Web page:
The upcoming provincial election is an opportunity to practice debating
It’s not surprising that politics can leave people at odds with one another. After all, political views can span huge differences in ideology and values. It is easy to see how people can fight or even end relationships when viewpoints are so different.
With Alberta’s provincial election coming on April 16, political topics are bound to crop up around the dinner table or over the Internet. Spend some time on social media and you’ll notice heated or outright hostile conversations.The general advice is to never bring up politics or religion, but it’s possible to have a productive discussion.
Here’s the thing: you don’t have to agree with someone in order to have a productive discussion. You don’t have to win. In fact, a good discussion requires some give and take from either side and a genuine effort to understand someone else’s perspective.
Start with listening to what the other person is saying. It sounds obvious, but have you ever been in a discussion with someone and thought, “You’re not hearing me or even acknowledging my point”? It’s quite possible that person isn’t completely taking in what you’re saying, and it’s not necessarily because they’re doing it deliberately. Edgar Dale, an American educator, discovered people remember only 25 to 50 per cent of what they hear.
It helps to practice active listening. According to the MindTools website, active listening is “where you make a conscious effort to hear not only the words that another person is saying but, more importantly, the complete message being communicated.” So, when in a discussion, do your best to fully pay attention, paraphrase what they’re saying, ask questions, avoid interrupting before they’re finished, and be respectful. Chances are that you’ll absorb way more of what they’re saying. As a bonus, actively listening to someone will make them more inclined to listen to you.
Additionally, acknowledging someone’s point does not lessen your part of the discussion. In fact, it’s actually a strategy of rhetoric, the art of persuasion and argument that harkens way back to ancient Greece. It’s called concession and rebuttal. Before giving your side of the argument, you acknowledge the other person’s viewpoint. This demonstrates empathy and shows the other person that you know there’s another side to the issue. After that, the rebuttal is where you present your opinion and is your opportunity to point out flaws in their argument.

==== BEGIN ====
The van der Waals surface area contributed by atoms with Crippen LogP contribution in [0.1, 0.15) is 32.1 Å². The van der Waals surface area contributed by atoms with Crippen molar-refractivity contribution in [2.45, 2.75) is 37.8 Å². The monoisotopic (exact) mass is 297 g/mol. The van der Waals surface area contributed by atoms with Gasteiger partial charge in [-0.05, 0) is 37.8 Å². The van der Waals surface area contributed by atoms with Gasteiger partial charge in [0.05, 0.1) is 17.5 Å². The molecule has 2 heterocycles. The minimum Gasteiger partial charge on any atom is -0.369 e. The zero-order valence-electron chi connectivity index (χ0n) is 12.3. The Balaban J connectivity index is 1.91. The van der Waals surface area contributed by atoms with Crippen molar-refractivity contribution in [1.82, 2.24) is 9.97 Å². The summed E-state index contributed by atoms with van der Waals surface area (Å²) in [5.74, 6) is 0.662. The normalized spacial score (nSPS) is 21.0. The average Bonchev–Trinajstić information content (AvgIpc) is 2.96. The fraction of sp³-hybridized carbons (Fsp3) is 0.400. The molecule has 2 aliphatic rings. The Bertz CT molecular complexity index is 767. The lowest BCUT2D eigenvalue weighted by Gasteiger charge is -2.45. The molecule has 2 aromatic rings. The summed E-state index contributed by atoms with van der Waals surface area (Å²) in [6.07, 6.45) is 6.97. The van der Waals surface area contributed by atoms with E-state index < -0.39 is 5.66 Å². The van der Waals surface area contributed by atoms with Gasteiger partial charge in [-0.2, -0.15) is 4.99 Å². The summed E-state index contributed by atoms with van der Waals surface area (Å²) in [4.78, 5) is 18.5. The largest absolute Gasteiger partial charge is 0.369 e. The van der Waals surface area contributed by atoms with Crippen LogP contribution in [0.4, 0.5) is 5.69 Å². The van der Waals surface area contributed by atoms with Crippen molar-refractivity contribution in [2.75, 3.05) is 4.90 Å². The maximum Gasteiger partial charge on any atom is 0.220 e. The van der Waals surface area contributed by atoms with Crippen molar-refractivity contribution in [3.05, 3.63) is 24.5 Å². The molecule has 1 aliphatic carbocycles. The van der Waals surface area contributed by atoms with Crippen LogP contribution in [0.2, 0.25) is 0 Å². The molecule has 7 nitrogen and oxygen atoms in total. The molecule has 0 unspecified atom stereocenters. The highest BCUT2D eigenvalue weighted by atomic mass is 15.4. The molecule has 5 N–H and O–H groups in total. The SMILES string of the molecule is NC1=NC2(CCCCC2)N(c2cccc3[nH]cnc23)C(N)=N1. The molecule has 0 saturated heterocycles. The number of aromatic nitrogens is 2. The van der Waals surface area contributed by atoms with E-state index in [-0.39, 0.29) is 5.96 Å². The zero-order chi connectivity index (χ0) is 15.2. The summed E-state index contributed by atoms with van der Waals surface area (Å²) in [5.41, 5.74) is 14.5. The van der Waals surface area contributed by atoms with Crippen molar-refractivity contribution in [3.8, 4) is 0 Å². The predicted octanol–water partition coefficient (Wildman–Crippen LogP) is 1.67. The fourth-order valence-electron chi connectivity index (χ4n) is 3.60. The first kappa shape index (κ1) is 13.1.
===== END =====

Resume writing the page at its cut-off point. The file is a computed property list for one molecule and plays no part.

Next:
Think of a good discussion as a debate. If you participated in any debate class or team in school, you’ll remember that each team took one side of an issue and presented convincing, relevant facts. In that vein, it’s worth mentioning to make sure you have your facts straight. This is important because there is so much misinformation out there, especially on the Internet, that it can be difficult to separate fact from fiction. Often posts float around on social media about a highly charged topic and people will re-post it and believe the content without question. It’s easy to do that, especially if it’s something you feel passionately about. Find out the facts from reputable sources. Dig a little deeper. Maybe that post is completely accurate and you now have more information at your fingertips, and maybe it’s not and you learned something new.
While it may seem impossible to have discussions about polarizing topics with others, remember that we’re all people. Despite differences in upbringing, religion, countries, cultures, or politics, we all have the same basic needs. Underneath all the differences will be some sort of common ground we can share. Although we may have vastly different political beliefs, we probably want similar things from our government.
So instead of dreading these coming weeks of political campaigning because of mudslinging, think of it as an opportunity to learn more about important issues and participate in healthy debates.
Featured Image: Engaging in a discussion over politics doesn’t have to end in an argument. | Pixabay